Noah’s flood

Noah's flood
A general synopsis of how the annual 150-day Nile River flood became, in Egyptian mythology, the myth of the flood of Nun and Nu's solar barque (3100BC), which became, in Christian mythology, the Biblical story of Noah's flood and Noah's ark (500BC). [1]
In religio-mythology, Noah’s flood, aka “Biblical flood”, is [name] recension (see: recension theory) rewrite, as described in Genesis, of Nun (turned man Noah), the Egyptian god of the primordial waters, and his ark, i.e. Nu’s solar barque (see: Noah’s ark), which was thought to carry the sun, or sun god (Ra), through the sky each day, in its daily rebirth, and also annual yearly rebirth; the flood itself being based on the annual 150-day Nile River flood cycle

The Nile River, prior to the construction of the Aswan dam (1970), "flooded", annually, for 150-days, beginning Jun 25 to Nov 21, start marked by the helical rising of Sirius, ending late Dec (near Dec 25, the darkest day of the year), during which time the waters, owing to the melting of the snow in the Ethiopian highlands, would rise to heights of 30 feet (9 meters); the details of which are shown below: [1]

Nile flood (dates)

The following is a view of the "flooded Nile" river, from the point of view of a person in 1830 standing near the Pyramids at Giza, looking towards Cairo, according to which, from the point of view of a person in a Heliopolis creation myth mindset (geocentric; flat earth), it looks to the "senses" (see: common sense), as though the waters "rise" to great heights, thereby "covering" the mountains: [1]

Nile river (flooded)

In 500BC, during the redaction of the Egyptian Book of the Dead into the monotheistic format of the Old Testament, of the Bible, the "real" 150-day Nile River flood became the "mythical" 150-days of Noah (Genesis 7:24).

Religio-mythology | Scholars
In c.1500, Leonardo da Vinci rejected Biblical flood theory as being responsible for depositing fossils many miles from their origin. (Ѻ)

In 1736, Marquis of Argens, in his The Philosophy of Good Sense, which was peer-reviewed by Voltaire, wherein he argues that we must continually revise our knowledge about things, and attacks scriptural authority, arguing, e.g., that there is not enough water on the globe to make possible a deluge that would cover all the highest mountain tops of the world. [2]

In 2000, Gary Greenberg, in his 101 Myths of the Bible, section Myth #32: God Sent a Flood to Destroy Mankind, recounted the mythical origins of Noah's flood as follows: [3]

The Myth: The earth also was corrupt before god, and the earth was filled with violence. And god looked upon the earth, and, behold, it was corrupt; for all flesh had corrupted his way upon the earth. And god said unto Noah, The end of all flesh is come before me; for the earth is filled with violence through them; and, behold, I will destroy them with the earth. (Gen. 6:11-13)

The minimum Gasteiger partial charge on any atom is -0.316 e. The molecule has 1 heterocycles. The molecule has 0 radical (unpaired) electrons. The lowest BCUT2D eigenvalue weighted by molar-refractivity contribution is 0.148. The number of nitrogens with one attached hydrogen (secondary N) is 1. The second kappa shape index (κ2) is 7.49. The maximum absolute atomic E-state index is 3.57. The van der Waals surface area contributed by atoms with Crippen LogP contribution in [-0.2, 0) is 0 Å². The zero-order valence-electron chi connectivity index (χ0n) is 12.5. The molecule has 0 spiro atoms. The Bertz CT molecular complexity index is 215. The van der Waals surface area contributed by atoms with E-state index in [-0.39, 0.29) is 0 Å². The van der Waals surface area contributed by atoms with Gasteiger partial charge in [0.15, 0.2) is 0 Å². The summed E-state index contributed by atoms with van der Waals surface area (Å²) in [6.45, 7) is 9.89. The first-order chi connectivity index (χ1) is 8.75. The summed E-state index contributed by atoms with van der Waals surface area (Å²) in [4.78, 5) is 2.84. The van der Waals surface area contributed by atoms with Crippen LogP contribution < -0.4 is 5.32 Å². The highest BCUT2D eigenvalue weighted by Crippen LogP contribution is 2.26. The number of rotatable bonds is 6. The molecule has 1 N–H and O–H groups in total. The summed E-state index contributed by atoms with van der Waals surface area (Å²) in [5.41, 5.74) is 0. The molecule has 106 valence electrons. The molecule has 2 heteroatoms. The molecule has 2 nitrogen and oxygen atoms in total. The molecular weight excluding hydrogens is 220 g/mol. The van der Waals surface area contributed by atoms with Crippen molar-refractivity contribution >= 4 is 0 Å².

The Reality: The story of Noah and the flood originated as a monotheistic version of the Hermopolitan Creation myth and presented an expanded account of events on the first day of creation.

In the Hermopolitan Creation myth, four males and four females emerged from the primeval flood and crawled onto the first land. These four males and four females, known as the Ogdoad (i.e., group of eight) collectively gave birth to Re, the Hermopolitan Creator deity, who floated on a lotus while the benben bird flew above.

The four male deities were Nun, Huh, Kuk, and Amen, who represented the four primary elements of the universe before creation, but in some texts other deities were substituted. Nun signified the primeval flood and Egyptians usually portrayed him in anthropomorphic form, standing waist-high in the primeval waters and holding aloft the solar boat that carried other deities.

In the story of Noah, to four males and four females emerged from a worldwide flood after a mountain arose out of the waters, during which time a sole child may have been born (see Myth #33) with some interesting questions about who his parents were. It also includes the appearance of birds, one of which behaves differently than the others (see Myth #34). In addition, the names of Noah and his three sons closely resemble names associated with the Egyptian creation cycle.

In old biblical Hebrew, the name "Noah" (which should be transliterated as "Noach") consists of only two letters "Nun" and "Ched”. We don't know what the original vowels were because old Hebrew text did not use vowels. The present assignment of vowels is speculative. It is interesting that “Nun”, the Hebrew name for the first letter of Noah’s name, is the same word the Egyptians use to name the primeval flood. The name of the biblical flood here, therefore, corresponds to the name of the Egyptian deity who represents the great flood of creation and guides the solar boat across the waters.”


According to 2004 polls, 60% of Americans believe in the story of Noah's ark and a global flood. (Ѻ)

1. Thims, Libb. (2016). Smart Atheism: For Kids (pdf | 309-pgs). Publisher.
2. (b) Argens, Marquis. (1736). The Philosophy of Good Sense. Publisher.
(b) Gasper, Julia. (2013). The Marquis d’Argens: a Philosophical Life (pg. 100). Lexington Books.
3. Greenberg, Gary. (2000). 101 Myths of the Bible: How Ancient Scribes Invented Biblical History (Myth #32: God Sent a Flood to Destroy Mankind, pgs. 73-75). Source Books.

External links
List of flood myths – Wikipedia.
Flood myth – Wikipedia.
Genesis flood narrative – Wikipedia.

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